A big hilly training hike to prep for the Squamish 50k ultramarathon – with an internet stranger!

LP1040214I only knew Nikki, aka @ndscottnygren, through my @running_ultras Twitter account. She’s a Vancouver-based trail runner and ultramarathoner, and she was coming out to Port Alberni for a few days. She tweeted and asked if we could go for a run together.

This was only 5 days before my wedding, and 12 days before the Squamish 50k ultramarathon that Dave and I would be running as our honeymoon! So I wasn’t very flexible, regarding when to go or what to do. I had one MkULoXD7day free, and I knew I wanted to do something long and hilly – my last chance to do something long before the race.

Fortunately, Nikki was easy-going and flexible, and willing to fit in with my plans. Turns out that she was signed up for the Squamish 23k, so long and hilly worked well with her training needs too.

So, the plan was Copper Mountain – Dave’s and my ol’ standby hilly route. The trailhead is a 5 minute drive from our house, at the south end of Anderson Ave. It starts with a 200 m uphill, then meandering around up top a bit, then a 300 m downhill right down to the inlet, before following the forested trail alongside the water.

 

We've gone up then down - now down on the inlet. Next stop: Lone Tree Point, which you can see in the distance.

We’ve gone up then down. From here, we’ll follow a rugged trail along that steep slope behind Nikki, down the inlet. Next stop: Lone Tree Point, which you can see in the distance.

Hot dawg! A group photo at Lone Tree.

Hot dawg! A group photo at Lone Tree.

Then we headed out to Lone Tree point – another few km down the inlet, but with a cumulative 200+ m elevation along the way there and back. Then it was back up, a very steep climb back up 300 m to the Lookout (where Dave and I and the dog(s) always go) and then 200 m back down to the car. But I LP1040217told Nikki that I was hoping to do that middle down-up loop, to the inlet and then the Lookout, twice, if we were feeling up to it – that would bring our total climbing to about 1,000 m (in other words, about one third of what I had signed up to do at Squamish). I told Nikki that I was happy to hike, not run, most or all of it. With all of that climbing, we would totally be getting our cardio – even if we didn’t run any of it.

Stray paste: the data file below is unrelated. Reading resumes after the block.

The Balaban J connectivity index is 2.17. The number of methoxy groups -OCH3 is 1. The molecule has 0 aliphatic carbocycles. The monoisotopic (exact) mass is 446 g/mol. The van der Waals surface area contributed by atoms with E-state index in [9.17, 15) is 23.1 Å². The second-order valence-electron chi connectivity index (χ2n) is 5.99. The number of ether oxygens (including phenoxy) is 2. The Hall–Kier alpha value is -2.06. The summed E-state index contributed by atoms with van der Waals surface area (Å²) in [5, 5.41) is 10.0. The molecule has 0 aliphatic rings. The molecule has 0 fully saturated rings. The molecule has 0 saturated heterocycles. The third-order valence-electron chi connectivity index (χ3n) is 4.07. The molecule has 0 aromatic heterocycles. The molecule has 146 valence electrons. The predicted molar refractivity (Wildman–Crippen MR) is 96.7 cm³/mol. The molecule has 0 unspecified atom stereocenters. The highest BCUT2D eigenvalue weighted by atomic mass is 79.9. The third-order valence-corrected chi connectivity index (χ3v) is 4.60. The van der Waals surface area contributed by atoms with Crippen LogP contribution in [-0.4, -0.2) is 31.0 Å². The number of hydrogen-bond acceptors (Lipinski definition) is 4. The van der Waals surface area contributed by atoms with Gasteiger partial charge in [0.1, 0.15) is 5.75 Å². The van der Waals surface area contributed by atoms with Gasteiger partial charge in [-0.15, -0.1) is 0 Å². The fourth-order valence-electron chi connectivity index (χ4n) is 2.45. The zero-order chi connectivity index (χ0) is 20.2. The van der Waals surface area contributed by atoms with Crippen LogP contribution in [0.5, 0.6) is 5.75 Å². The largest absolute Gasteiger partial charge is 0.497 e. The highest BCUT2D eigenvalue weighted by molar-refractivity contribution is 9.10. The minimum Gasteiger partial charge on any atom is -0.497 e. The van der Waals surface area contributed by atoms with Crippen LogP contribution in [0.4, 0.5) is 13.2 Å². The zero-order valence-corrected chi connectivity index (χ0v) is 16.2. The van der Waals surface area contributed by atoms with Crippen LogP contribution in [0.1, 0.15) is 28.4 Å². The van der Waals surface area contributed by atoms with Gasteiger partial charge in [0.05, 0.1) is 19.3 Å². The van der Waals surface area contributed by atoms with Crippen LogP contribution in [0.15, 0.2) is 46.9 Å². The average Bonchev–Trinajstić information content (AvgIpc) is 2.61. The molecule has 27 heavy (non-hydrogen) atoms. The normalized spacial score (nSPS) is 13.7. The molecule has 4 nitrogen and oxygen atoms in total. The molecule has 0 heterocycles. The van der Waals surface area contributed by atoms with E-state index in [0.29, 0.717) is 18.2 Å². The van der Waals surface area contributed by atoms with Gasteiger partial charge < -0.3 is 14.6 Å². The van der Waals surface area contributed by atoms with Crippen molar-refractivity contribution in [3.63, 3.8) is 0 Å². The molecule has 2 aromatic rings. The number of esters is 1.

NKXsU4eg.jpg-smallIt was a hot day, but there were lots of water stops for Xhosa (and us). Nikki wasn’t as keen on the climbing as I was – but I kept reminding her: at Squamish, you are going to be so thankful that you did this! She dreaded that first steep 300 m climb up, but was game to go for the second loop: back down the trail along Follinsbee Creek, then along the inlet, then up the steep trail for the second time. She cracked me up about halfway up – I guess she hadn’t noticed where we had cut off the inlet trail to start the climb. We’d been climbing and climbing… and finally she asked “Are we on the uphill yet?” She thought we were still on the inlet trail, and was thrilled to find we had already done half of the uphill!!

The big uphill: 300 vertical metres of this. And we did it twice!

The big uphill: 300 vertical metres of this. And we did it twice!

The reward: the view from the Lookout!

The reward: the view from the Lookout!

It’s a bit weird to make a plan to meet someone you only know online. We had a few mutual Twitter-running friends, so I was pretty sure she was legit. But Dave was a bit concerned about me meeting her like this, and turns out that Nikki’s husband was too! But fortunately, neither one of us ended up being a weirdo (or a guy), and we had a great day, chatting the whole 5+ hours we were out there as if we were old friends! Hope we do it again some time, Nikki!

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